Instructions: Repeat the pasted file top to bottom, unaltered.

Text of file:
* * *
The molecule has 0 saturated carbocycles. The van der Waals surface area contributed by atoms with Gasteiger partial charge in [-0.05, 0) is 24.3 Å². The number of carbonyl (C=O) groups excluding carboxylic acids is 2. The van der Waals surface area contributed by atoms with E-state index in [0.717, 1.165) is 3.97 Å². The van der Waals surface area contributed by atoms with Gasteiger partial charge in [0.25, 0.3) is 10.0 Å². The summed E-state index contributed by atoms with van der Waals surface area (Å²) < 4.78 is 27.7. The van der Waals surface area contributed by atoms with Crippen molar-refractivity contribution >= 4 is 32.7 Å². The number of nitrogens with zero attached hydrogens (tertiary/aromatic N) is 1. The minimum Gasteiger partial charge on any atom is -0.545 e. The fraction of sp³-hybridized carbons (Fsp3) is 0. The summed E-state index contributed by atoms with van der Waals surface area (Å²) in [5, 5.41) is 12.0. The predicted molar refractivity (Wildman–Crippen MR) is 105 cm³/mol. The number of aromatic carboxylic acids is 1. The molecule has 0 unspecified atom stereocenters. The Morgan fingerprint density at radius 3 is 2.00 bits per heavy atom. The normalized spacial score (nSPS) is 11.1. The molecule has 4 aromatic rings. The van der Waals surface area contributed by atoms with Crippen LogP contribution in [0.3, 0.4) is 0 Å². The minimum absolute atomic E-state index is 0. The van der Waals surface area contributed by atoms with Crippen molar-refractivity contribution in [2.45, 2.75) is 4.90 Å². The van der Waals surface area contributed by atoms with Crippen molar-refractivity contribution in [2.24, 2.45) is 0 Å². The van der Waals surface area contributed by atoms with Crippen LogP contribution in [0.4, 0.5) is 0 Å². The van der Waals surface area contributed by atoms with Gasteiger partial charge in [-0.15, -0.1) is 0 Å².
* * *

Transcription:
The molecule has 0 saturated carbocycles. The van der Waals surface area contributed by atoms with Gasteiger partial charge in [-0.05, 0) is 24.3 Å². The number of carbonyl (C=O) groups excluding carboxylic acids is 2. The van der Waals surface area contributed by atoms with E-state index in [0.717, 1.165) is 3.97 Å². The van der Waals surface area contributed by atoms with Gasteiger partial charge in [0.25, 0.3) is 10.0 Å². The summed E-state index contributed by atoms with van der Waals surface area (Å²) < 4.78 is 27.7. The van der Waals surface area contributed by atoms with Crippen molar-refractivity contribution >= 4 is 32.7 Å². The number of nitrogens with zero attached hydrogens (tertiary/aromatic N) is 1. The minimum Gasteiger partial charge on any atom is -0.545 e. The fraction of sp³-hybridized carbons (Fsp3) is 0. The summed E-state index contributed by atoms with van der Waals surface area (Å²) in [5, 5.41) is 12.0. The predicted molar refractivity (Wildman–Crippen MR) is 105 cm³/mol. The number of aromatic carboxylic acids is 1. The molecule has 0 unspecified atom stereocenters. The Morgan fingerprint density at radius 3 is 2.00 bits per heavy atom. The normalized spacial score (nSPS) is 11.1. The molecule has 4 aromatic rings. The van der Waals surface area contributed by atoms with Crippen LogP contribution in [0.3, 0.4) is 0 Å². The minimum absolute atomic E-state index is 0. The van der Waals surface area contributed by atoms with Crippen molar-refractivity contribution in [2.45, 2.75) is 4.90 Å². The van der Waals surface area contributed by atoms with Crippen molar-refractivity contribution in [2.24, 2.45) is 0 Å². The van der Waals surface area contributed by atoms with Crippen LogP contribution in [0.4, 0.5) is 0 Å². The van der Waals surface area contributed by atoms with Gasteiger partial charge in [-0.15, -0.1) is 0 Å².